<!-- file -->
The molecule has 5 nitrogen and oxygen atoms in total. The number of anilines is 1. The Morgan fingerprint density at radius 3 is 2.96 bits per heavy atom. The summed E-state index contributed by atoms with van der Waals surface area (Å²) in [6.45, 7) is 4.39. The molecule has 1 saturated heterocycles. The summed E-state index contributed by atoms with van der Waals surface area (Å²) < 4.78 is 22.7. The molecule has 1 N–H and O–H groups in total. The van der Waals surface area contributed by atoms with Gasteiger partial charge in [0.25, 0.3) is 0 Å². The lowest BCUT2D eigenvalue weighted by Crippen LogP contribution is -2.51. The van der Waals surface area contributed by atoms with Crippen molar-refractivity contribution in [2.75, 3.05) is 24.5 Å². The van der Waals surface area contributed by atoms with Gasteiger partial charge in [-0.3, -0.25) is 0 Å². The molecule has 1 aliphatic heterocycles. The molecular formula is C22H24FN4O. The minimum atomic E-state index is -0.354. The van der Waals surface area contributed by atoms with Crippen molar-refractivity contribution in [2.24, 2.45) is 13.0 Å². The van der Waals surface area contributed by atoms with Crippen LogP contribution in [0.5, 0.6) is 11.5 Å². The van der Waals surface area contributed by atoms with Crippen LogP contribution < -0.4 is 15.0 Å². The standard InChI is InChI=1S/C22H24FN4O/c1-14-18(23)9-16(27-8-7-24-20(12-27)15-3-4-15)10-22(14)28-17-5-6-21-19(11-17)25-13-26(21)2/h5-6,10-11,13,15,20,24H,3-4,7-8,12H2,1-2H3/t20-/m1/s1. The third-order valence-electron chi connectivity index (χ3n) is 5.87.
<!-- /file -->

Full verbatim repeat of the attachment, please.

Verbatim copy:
The molecule has 5 nitrogen and oxygen atoms in total. The number of anilines is 1. The Morgan fingerprint density at radius 3 is 2.96 bits per heavy atom. The summed E-state index contributed by atoms with van der Waals surface area (Å²) in [6.45, 7) is 4.39. The molecule has 1 saturated heterocycles. The summed E-state index contributed by atoms with van der Waals surface area (Å²) < 4.78 is 22.7. The molecule has 1 N–H and O–H groups in total. The van der Waals surface area contributed by atoms with Gasteiger partial charge in [0.25, 0.3) is 0 Å². The lowest BCUT2D eigenvalue weighted by Crippen LogP contribution is -2.51. The van der Waals surface area contributed by atoms with Crippen molar-refractivity contribution in [2.75, 3.05) is 24.5 Å². The van der Waals surface area contributed by atoms with Gasteiger partial charge in [-0.3, -0.25) is 0 Å². The molecule has 1 aliphatic heterocycles. The molecular formula is C22H24FN4O. The minimum atomic E-state index is -0.354. The van der Waals surface area contributed by atoms with Crippen molar-refractivity contribution in [2.24, 2.45) is 13.0 Å². The van der Waals surface area contributed by atoms with Crippen LogP contribution in [0.5, 0.6) is 11.5 Å². The van der Waals surface area contributed by atoms with Crippen LogP contribution < -0.4 is 15.0 Å². The standard InChI is InChI=1S/C22H24FN4O/c1-14-18(23)9-16(27-8-7-24-20(12-27)15-3-4-15)10-22(14)28-17-5-6-21-19(11-17)25-13-26(21)2/h5-6,10-11,13,15,20,24H,3-4,7-8,12H2,1-2H3/t20-/m1/s1. The third-order valence-electron chi connectivity index (χ3n) is 5.87.